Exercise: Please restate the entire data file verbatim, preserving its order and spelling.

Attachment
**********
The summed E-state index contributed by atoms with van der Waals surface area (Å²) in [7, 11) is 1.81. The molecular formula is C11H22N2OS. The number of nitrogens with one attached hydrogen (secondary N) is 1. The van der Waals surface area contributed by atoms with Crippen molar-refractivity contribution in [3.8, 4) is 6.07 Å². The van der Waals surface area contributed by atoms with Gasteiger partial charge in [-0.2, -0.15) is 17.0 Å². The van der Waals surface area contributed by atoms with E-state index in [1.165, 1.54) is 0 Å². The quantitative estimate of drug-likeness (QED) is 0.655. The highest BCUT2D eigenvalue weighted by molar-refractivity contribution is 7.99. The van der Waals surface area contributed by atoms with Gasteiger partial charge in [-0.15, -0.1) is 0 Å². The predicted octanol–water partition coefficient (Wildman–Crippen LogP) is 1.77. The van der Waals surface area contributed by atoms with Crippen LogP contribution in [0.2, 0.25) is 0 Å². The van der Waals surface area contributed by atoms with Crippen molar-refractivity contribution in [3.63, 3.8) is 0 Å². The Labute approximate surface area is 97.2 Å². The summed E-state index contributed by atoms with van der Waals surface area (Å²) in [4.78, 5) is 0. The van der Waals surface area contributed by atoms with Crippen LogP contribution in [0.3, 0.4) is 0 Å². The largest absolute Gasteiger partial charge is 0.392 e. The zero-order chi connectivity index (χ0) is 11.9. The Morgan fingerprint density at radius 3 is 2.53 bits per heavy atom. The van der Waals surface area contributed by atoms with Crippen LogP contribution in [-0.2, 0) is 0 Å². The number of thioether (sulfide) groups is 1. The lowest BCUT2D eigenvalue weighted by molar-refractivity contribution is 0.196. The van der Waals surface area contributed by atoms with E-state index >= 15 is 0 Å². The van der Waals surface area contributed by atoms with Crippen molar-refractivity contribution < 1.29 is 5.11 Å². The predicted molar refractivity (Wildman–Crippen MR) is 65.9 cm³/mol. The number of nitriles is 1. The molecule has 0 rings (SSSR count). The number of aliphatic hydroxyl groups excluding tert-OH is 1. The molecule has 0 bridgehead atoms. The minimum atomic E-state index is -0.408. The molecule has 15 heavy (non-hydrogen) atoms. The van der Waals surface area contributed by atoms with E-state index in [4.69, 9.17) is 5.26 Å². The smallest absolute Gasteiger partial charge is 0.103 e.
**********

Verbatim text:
The summed E-state index contributed by atoms with van der Waals surface area (Å²) in [7, 11) is 1.81. The molecular formula is C11H22N2OS. The number of nitrogens with one attached hydrogen (secondary N) is 1. The van der Waals surface area contributed by atoms with Crippen molar-refractivity contribution in [3.8, 4) is 6.07 Å². The van der Waals surface area contributed by atoms with Gasteiger partial charge in [-0.2, -0.15) is 17.0 Å². The van der Waals surface area contributed by atoms with E-state index in [1.165, 1.54) is 0 Å². The quantitative estimate of drug-likeness (QED) is 0.655. The highest BCUT2D eigenvalue weighted by molar-refractivity contribution is 7.99. The van der Waals surface area contributed by atoms with Gasteiger partial charge in [-0.15, -0.1) is 0 Å². The predicted octanol–water partition coefficient (Wildman–Crippen LogP) is 1.77. The van der Waals surface area contributed by atoms with Crippen LogP contribution in [0.2, 0.25) is 0 Å². The van der Waals surface area contributed by atoms with Crippen molar-refractivity contribution in [3.63, 3.8) is 0 Å². The Labute approximate surface area is 97.2 Å². The summed E-state index contributed by atoms with van der Waals surface area (Å²) in [4.78, 5) is 0. The van der Waals surface area contributed by atoms with Crippen LogP contribution in [0.3, 0.4) is 0 Å². The largest absolute Gasteiger partial charge is 0.392 e. The zero-order chi connectivity index (χ0) is 11.9. The Morgan fingerprint density at radius 3 is 2.53 bits per heavy atom. The van der Waals surface area contributed by atoms with Crippen LogP contribution in [-0.2, 0) is 0 Å². The number of thioether (sulfide) groups is 1. The lowest BCUT2D eigenvalue weighted by molar-refractivity contribution is 0.196. The van der Waals surface area contributed by atoms with E-state index >= 15 is 0 Å². The van der Waals surface area contributed by atoms with Crippen molar-refractivity contribution < 1.29 is 5.11 Å². The predicted molar refractivity (Wildman–Crippen MR) is 65.9 cm³/mol. The number of nitriles is 1. The molecule has 0 rings (SSSR count). The number of aliphatic hydroxyl groups excluding tert-OH is 1. The molecule has 0 bridgehead atoms. The minimum atomic E-state index is -0.408. The molecule has 15 heavy (non-hydrogen) atoms. The van der Waals surface area contributed by atoms with E-state index in [4.69, 9.17) is 5.26 Å². The smallest absolute Gasteiger partial charge is 0.103 e.